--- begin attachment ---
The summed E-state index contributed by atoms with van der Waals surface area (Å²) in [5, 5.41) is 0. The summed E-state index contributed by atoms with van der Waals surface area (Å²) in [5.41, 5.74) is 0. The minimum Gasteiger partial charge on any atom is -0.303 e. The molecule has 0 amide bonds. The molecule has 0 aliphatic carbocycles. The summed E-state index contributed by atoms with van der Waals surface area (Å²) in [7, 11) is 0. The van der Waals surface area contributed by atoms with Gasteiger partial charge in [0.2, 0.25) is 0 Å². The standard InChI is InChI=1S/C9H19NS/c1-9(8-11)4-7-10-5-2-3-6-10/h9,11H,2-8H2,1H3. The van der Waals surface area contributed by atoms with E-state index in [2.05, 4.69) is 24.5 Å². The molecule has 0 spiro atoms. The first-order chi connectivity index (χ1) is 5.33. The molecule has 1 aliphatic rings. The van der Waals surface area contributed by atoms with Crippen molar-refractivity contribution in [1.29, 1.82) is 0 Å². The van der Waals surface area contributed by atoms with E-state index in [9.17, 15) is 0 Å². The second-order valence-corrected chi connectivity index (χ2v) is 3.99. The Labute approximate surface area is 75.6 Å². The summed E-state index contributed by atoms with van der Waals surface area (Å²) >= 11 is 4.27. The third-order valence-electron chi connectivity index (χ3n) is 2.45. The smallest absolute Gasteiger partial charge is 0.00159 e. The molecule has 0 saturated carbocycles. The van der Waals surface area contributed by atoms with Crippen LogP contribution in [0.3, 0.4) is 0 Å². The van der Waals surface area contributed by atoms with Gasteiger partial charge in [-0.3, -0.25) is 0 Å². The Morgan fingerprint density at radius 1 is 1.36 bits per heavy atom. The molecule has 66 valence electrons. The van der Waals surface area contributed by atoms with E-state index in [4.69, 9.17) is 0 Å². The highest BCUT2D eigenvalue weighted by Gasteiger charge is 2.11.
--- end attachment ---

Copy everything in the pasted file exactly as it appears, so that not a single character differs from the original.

The summed E-state index contributed by atoms with van der Waals surface area (Å²) in [5, 5.41) is 0. The summed E-state index contributed by atoms with van der Waals surface area (Å²) in [5.41, 5.74) is 0. The minimum Gasteiger partial charge on any atom is -0.303 e. The molecule has 0 amide bonds. The molecule has 0 aliphatic carbocycles. The summed E-state index contributed by atoms with van der Waals surface area (Å²) in [7, 11) is 0. The van der Waals surface area contributed by atoms with Gasteiger partial charge in [0.2, 0.25) is 0 Å². The standard InChI is InChI=1S/C9H19NS/c1-9(8-11)4-7-10-5-2-3-6-10/h9,11H,2-8H2,1H3. The van der Waals surface area contributed by atoms with E-state index in [2.05, 4.69) is 24.5 Å². The molecule has 0 spiro atoms. The first-order chi connectivity index (χ1) is 5.33. The molecule has 1 aliphatic rings. The van der Waals surface area contributed by atoms with Crippen molar-refractivity contribution in [1.29, 1.82) is 0 Å². The van der Waals surface area contributed by atoms with E-state index in [9.17, 15) is 0 Å². The second-order valence-corrected chi connectivity index (χ2v) is 3.99. The Labute approximate surface area is 75.6 Å². The summed E-state index contributed by atoms with van der Waals surface area (Å²) >= 11 is 4.27. The third-order valence-electron chi connectivity index (χ3n) is 2.45. The smallest absolute Gasteiger partial charge is 0.00159 e. The molecule has 0 saturated carbocycles. The van der Waals surface area contributed by atoms with Crippen LogP contribution in [0.3, 0.4) is 0 Å². The van der Waals surface area contributed by atoms with Gasteiger partial charge in [-0.3, -0.25) is 0 Å². The Morgan fingerprint density at radius 1 is 1.36 bits per heavy atom. The molecule has 66 valence electrons. The van der Waals surface area contributed by atoms with E-state index in [4.69, 9.17) is 0 Å². The highest BCUT2D eigenvalue weighted by Gasteiger charge is 2.11.